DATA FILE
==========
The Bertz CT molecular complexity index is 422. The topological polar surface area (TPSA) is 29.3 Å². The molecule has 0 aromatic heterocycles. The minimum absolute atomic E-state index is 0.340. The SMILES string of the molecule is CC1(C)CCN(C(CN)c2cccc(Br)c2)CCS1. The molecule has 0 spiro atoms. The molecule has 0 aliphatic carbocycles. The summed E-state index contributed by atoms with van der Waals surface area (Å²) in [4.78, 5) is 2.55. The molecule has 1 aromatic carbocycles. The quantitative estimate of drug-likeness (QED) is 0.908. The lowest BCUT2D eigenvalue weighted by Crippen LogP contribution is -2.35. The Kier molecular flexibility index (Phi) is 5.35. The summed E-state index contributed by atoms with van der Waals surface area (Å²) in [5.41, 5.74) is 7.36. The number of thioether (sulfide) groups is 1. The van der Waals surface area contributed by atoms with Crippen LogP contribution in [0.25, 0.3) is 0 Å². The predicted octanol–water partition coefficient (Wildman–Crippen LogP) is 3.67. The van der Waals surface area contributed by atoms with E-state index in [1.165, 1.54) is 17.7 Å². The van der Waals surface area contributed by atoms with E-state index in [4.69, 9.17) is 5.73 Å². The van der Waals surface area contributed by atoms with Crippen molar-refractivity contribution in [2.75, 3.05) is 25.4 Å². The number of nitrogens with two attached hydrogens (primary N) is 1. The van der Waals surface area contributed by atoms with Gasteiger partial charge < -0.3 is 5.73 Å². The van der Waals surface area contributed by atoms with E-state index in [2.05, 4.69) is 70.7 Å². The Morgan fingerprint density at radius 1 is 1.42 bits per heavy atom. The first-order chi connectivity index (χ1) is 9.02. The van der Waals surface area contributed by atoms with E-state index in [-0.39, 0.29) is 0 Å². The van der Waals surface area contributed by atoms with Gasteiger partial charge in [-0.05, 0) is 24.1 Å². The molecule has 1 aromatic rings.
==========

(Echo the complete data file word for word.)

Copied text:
The Bertz CT molecular complexity index is 422. The topological polar surface area (TPSA) is 29.3 Å². The molecule has 0 aromatic heterocycles. The minimum absolute atomic E-state index is 0.340. The SMILES string of the molecule is CC1(C)CCN(C(CN)c2cccc(Br)c2)CCS1. The molecule has 0 spiro atoms. The molecule has 0 aliphatic carbocycles. The summed E-state index contributed by atoms with van der Waals surface area (Å²) in [4.78, 5) is 2.55. The molecule has 1 aromatic carbocycles. The quantitative estimate of drug-likeness (QED) is 0.908. The lowest BCUT2D eigenvalue weighted by Crippen LogP contribution is -2.35. The Kier molecular flexibility index (Phi) is 5.35. The summed E-state index contributed by atoms with van der Waals surface area (Å²) in [5.41, 5.74) is 7.36. The number of thioether (sulfide) groups is 1. The van der Waals surface area contributed by atoms with Crippen LogP contribution in [0.25, 0.3) is 0 Å². The predicted octanol–water partition coefficient (Wildman–Crippen LogP) is 3.67. The van der Waals surface area contributed by atoms with E-state index in [1.165, 1.54) is 17.7 Å². The van der Waals surface area contributed by atoms with E-state index in [4.69, 9.17) is 5.73 Å². The van der Waals surface area contributed by atoms with Crippen molar-refractivity contribution in [2.75, 3.05) is 25.4 Å². The number of nitrogens with two attached hydrogens (primary N) is 1. The van der Waals surface area contributed by atoms with Gasteiger partial charge < -0.3 is 5.73 Å². The van der Waals surface area contributed by atoms with E-state index in [2.05, 4.69) is 70.7 Å². The Morgan fingerprint density at radius 1 is 1.42 bits per heavy atom. The first-order chi connectivity index (χ1) is 9.02. The van der Waals surface area contributed by atoms with E-state index in [-0.39, 0.29) is 0 Å². The van der Waals surface area contributed by atoms with Gasteiger partial charge in [-0.05, 0) is 24.1 Å². The molecule has 1 aromatic rings.